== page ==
If you don't get out there and pull the weeds now, your summer garden will be filled with more than roses and raspberries. It takes persistence and work - there's no quick fix - but you can rid your garden of interlopers efficiently and organically by consistently following these simple strategies:
- Self-seeding annuals like chickweed and shotweed pop up everywhere seemingly overnight, and are hell bent on reproducing. Practice weed birth control by using a sharp trowel or weeder to dig the entire plant out before it goes to seed.
-Perennial weeds like dandelion and dockweed send down long, tenacious tap roots. Key here is to work all around the plant with a garden fork, loosen the soil, then wiggle the root until you can pull the whole thing out. Breaking off the root stimulates new growth – get that entire sucker out of there.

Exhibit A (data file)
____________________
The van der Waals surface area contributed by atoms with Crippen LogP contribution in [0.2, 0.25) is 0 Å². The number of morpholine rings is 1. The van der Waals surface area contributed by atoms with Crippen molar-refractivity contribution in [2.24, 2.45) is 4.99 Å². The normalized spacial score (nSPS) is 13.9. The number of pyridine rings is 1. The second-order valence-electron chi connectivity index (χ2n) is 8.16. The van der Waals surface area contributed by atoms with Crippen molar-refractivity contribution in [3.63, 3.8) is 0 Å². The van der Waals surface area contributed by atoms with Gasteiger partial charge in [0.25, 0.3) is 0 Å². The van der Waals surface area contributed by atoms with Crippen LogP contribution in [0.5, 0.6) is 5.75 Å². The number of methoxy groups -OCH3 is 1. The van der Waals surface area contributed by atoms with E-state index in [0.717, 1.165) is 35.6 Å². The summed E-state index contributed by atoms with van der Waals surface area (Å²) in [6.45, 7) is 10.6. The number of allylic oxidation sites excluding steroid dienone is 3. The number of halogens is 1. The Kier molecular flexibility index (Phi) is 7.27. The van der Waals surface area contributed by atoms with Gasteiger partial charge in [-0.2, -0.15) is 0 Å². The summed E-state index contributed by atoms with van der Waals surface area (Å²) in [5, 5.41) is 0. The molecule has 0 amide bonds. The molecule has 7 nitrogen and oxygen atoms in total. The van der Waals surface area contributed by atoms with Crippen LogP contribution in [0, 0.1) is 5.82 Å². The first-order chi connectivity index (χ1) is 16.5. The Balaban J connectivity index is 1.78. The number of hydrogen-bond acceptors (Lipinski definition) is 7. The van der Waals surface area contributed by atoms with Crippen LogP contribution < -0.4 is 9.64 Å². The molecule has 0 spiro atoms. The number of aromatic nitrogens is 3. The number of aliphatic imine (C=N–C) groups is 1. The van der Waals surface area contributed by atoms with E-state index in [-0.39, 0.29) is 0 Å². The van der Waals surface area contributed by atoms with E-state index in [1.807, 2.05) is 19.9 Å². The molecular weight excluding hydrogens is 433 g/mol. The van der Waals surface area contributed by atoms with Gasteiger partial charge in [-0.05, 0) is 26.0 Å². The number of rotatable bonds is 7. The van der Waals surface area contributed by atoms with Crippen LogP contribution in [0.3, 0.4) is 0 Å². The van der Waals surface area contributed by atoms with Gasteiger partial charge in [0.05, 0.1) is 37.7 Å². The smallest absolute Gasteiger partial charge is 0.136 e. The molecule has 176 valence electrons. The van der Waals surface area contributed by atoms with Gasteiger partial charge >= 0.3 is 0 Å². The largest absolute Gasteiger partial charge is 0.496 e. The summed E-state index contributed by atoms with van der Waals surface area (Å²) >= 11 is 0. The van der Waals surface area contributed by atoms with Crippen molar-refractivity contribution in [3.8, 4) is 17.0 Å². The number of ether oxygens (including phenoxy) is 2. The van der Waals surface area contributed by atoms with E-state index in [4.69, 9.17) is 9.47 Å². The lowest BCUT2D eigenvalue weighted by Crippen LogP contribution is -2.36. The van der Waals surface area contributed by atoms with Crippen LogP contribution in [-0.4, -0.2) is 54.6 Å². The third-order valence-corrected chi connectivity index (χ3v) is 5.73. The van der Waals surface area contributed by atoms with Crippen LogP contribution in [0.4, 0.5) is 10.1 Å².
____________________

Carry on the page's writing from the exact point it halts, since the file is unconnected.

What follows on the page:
-Queens of the nasty are bindweed and blackberry, with long roots that over-winter. Loosen the plant, dig down a bit and follow along the root getting every bit out that you can.
If you have huge areas blanketed in weeds, the best solution is layers of cardboard or newspapers, piles of mulch and four to six months of time for the weeds to suffocate. You can find all the details on the "no-dig" method in The New Low Maintenance Garden and no doubt on line.
As with most things in life, timing is everything. Weed early, thoroughly, and after rain when the earth is softened with moisture. Bag up the weed corpses and toss in the garbage – home compost rarely gets hot enough to reliably kill off weed seeds. Remember that nature loves a void, so mulch, gravel,or plant all areas of bare soil after weeding. Think of the work as green meditation, and reclaim your garden from intruders so you can relax and enjoy being outside this summer.